9/14. Fibrous histiocytoma of the lacrimal sac.

    Fibrous histiocytoma is a rare tumor whose ocular manifestations usually involve the orbit or, less commonly, the conjunctiva and ciliary body. We have treated two patients with fibrous histiocytoma of the lacrimal sac. One, a 62-year-old woman who had had hordeolum and trachoma, had a visual acuity of counting fingers at 1 m in the affected eye. The fellow eye had been enucleated ten years previously. The entire lacrimal sac was surgically removed and a brown cystic tumor measuring 28 x 12 x 10 mm was found. The second patient, a 32-year-old man, had undergone an unsuccessful dacryocystectomy for epiphora. When he underwent a dacryocystorhinostomy some months later, a mass measuring 20 x 15 x 12 mm was found in the wall of the lacrimal sac. Microscopic examination of the two excised lacrimal sacs showed that the walls were thickened by cells resembling fibroblasts and by cells resembling histiocytes. The fibroblasts were characterized by collagen production, were fusiform or oval in shape, and were arranged in bundles. The histiocytes were larger and had abundant (and sometimes vacuolated) cytoplasm. All the cells appeared to be mature. ( info)

10/14. Childhood trachoma in a nonendemic area. Danish trachoma patients and their close contacts, 1963 to 1973.

    During ten years of study of chlamydia trachomatis eye infections, trachoma was diagnosed in 14 Danish patients with onset during childhood. Clinical findings in the eye were characteristic of classical trachoma. The infecting C trachomatis immunotype was identified in all but one case. At the time of diagnosis, seven patients were still children (6 to 10 years of age), three were teenagers, and four were adults. In five young girls the disease was extremely severe. Delay in proper diagnosis and adequate therapy contributed to the prolongation and severity of the disease. Failure to diagnose is attributed to widespread opinion and teaching of physicians in Western countries that trachoma eye disease has disappeared. Studies of family members and other contacts of the patients contributed to an understanding of the pathogenesis of this disease. The source of initial eye infection with C trachomatis organisms in these cases was thought to be the birth canal. It was further postulated that reinfection of the eyes of these children occurred either from a reservoir in their own or their mother's genital tract. ( info)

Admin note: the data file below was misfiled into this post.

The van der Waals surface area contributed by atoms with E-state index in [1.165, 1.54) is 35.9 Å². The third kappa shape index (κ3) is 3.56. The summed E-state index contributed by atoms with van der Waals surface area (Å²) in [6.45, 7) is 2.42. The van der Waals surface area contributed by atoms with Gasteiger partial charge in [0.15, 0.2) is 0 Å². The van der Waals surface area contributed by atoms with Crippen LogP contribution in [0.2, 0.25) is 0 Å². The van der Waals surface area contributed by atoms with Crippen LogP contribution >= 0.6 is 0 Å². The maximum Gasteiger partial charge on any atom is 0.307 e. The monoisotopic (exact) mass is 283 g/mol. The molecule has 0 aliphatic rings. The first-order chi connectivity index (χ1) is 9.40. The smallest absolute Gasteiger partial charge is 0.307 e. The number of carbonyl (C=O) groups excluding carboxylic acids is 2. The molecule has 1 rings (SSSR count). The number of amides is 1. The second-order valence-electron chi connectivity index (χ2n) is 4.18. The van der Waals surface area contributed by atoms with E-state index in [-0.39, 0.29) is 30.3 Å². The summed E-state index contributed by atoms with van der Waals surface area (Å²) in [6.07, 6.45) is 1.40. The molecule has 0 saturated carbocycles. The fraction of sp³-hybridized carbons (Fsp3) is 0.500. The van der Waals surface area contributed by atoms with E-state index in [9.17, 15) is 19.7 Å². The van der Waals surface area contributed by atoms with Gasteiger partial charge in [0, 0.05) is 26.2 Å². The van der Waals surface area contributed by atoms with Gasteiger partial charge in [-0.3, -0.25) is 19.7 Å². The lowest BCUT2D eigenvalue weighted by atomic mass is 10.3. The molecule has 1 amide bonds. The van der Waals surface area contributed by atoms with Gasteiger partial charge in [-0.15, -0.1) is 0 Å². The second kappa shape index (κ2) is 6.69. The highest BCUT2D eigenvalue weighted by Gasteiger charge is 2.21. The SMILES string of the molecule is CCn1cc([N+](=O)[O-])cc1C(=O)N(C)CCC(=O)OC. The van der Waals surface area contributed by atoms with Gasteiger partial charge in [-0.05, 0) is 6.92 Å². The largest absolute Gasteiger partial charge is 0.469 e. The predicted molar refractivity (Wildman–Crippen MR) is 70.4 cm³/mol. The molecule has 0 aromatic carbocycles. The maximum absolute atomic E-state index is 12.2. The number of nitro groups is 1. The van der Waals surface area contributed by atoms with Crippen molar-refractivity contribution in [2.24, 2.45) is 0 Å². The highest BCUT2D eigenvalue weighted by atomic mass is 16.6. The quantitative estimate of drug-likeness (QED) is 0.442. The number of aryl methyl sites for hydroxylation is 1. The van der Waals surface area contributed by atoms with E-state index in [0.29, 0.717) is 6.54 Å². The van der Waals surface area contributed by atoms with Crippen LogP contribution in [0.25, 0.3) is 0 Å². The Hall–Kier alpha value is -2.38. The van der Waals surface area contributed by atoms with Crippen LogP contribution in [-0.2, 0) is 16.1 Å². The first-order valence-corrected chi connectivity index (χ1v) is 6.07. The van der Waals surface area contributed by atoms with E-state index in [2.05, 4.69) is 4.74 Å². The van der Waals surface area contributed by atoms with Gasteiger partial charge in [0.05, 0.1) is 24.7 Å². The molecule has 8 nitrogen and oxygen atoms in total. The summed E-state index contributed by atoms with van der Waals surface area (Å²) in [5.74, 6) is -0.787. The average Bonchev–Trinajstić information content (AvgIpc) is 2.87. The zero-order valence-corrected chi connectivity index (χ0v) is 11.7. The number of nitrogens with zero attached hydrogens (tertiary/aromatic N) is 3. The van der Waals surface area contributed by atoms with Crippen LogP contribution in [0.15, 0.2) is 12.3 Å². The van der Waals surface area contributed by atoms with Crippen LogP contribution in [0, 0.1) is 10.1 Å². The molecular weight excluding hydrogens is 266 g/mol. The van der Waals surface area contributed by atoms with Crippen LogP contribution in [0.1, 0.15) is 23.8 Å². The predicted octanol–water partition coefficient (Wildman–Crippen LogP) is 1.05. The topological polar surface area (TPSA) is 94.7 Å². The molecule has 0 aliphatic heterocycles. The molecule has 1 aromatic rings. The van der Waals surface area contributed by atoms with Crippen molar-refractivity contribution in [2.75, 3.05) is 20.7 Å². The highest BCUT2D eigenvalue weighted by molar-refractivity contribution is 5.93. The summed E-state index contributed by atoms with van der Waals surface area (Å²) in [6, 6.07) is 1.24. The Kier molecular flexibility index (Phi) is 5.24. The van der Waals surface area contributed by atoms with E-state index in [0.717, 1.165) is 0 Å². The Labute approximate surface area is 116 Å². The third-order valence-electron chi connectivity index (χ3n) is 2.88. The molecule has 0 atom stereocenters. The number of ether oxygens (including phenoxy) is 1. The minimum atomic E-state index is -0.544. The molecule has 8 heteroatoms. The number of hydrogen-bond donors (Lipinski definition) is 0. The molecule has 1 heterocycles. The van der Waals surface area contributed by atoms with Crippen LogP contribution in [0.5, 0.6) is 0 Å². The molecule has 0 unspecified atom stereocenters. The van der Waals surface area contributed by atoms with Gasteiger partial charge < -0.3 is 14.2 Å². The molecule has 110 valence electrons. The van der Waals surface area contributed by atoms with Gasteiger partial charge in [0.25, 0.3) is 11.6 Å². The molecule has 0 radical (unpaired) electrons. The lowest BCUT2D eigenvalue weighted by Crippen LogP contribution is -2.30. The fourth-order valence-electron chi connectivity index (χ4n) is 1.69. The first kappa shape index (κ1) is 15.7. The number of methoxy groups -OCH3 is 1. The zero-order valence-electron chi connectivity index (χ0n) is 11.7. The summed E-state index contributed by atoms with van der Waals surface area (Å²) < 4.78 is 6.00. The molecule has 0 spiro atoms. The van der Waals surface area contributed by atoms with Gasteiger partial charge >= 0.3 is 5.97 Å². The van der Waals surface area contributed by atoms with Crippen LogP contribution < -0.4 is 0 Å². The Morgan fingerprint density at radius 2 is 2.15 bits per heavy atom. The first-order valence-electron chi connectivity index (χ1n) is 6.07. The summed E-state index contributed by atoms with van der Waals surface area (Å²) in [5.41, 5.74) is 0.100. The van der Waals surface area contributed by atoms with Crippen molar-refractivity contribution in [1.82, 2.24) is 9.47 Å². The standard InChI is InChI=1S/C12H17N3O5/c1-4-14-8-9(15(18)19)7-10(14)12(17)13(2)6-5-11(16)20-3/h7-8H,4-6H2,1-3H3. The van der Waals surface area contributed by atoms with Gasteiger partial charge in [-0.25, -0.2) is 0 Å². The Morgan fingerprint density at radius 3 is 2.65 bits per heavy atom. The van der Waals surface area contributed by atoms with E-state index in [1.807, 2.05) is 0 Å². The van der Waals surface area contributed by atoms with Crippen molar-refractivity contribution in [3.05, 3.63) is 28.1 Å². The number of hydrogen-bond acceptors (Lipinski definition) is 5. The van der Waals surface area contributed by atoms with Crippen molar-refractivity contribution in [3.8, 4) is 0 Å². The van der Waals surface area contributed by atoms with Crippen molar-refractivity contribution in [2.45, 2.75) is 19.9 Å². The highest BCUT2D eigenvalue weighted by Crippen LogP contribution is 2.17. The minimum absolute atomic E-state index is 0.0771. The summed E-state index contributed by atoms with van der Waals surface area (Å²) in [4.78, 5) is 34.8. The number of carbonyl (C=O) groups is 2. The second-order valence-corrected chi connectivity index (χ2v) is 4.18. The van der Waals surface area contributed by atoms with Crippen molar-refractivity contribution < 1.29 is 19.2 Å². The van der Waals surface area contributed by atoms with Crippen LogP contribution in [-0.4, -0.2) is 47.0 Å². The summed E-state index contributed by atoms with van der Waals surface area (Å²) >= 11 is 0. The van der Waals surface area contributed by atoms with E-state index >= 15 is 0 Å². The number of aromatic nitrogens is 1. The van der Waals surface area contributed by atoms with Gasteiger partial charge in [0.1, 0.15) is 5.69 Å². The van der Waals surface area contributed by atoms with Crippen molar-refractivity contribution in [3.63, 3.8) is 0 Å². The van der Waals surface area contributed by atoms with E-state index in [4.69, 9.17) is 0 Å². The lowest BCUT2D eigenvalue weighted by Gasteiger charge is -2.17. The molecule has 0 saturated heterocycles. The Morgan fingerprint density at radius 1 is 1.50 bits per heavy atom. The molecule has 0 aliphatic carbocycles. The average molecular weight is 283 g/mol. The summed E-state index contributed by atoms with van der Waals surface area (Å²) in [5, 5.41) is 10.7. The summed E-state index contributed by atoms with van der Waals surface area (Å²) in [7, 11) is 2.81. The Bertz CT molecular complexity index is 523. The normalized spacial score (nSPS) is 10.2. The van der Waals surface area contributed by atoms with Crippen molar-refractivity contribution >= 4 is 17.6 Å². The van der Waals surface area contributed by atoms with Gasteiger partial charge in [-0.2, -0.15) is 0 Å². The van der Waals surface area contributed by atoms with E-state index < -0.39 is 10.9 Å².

| Next ->


Leave a message about 'Trachoma'


We do not evaluate or guarantee the accuracy of any content in this site. Click here for the full disclaimer.